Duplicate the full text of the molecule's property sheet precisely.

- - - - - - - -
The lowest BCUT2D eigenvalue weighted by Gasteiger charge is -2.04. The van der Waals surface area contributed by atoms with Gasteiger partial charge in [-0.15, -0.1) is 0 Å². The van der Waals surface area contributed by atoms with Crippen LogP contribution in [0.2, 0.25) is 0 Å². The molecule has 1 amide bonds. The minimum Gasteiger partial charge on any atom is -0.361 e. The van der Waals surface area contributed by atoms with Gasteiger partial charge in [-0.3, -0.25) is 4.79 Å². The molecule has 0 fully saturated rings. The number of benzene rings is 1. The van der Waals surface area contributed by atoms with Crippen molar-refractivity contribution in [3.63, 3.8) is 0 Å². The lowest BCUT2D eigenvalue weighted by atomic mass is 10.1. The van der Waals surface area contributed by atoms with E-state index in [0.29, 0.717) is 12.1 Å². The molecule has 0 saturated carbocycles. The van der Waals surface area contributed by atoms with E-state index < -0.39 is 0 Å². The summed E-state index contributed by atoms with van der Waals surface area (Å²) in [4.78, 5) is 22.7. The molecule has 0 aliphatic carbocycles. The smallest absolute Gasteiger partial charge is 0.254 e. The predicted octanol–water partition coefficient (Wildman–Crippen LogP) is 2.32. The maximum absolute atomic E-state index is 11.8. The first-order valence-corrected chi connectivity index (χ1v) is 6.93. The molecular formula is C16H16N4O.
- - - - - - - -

The lowest BCUT2D eigenvalue weighted by Gasteiger charge is -2.04. The van der Waals surface area contributed by atoms with Gasteiger partial charge in [-0.15, -0.1) is 0 Å². The van der Waals surface area contributed by atoms with Crippen LogP contribution in [0.2, 0.25) is 0 Å². The molecule has 1 amide bonds. The minimum Gasteiger partial charge on any atom is -0.361 e. The van der Waals surface area contributed by atoms with Gasteiger partial charge in [-0.3, -0.25) is 4.79 Å². The molecule has 0 fully saturated rings. The number of benzene rings is 1. The van der Waals surface area contributed by atoms with Crippen molar-refractivity contribution in [3.63, 3.8) is 0 Å². The lowest BCUT2D eigenvalue weighted by atomic mass is 10.1. The van der Waals surface area contributed by atoms with E-state index in [0.29, 0.717) is 12.1 Å². The molecule has 0 saturated carbocycles. The van der Waals surface area contributed by atoms with E-state index < -0.39 is 0 Å². The summed E-state index contributed by atoms with van der Waals surface area (Å²) in [4.78, 5) is 22.7. The molecule has 0 aliphatic carbocycles. The smallest absolute Gasteiger partial charge is 0.254 e. The predicted octanol–water partition coefficient (Wildman–Crippen LogP) is 2.32. The maximum absolute atomic E-state index is 11.8. The first-order valence-corrected chi connectivity index (χ1v) is 6.93. The molecular formula is C16H16N4O.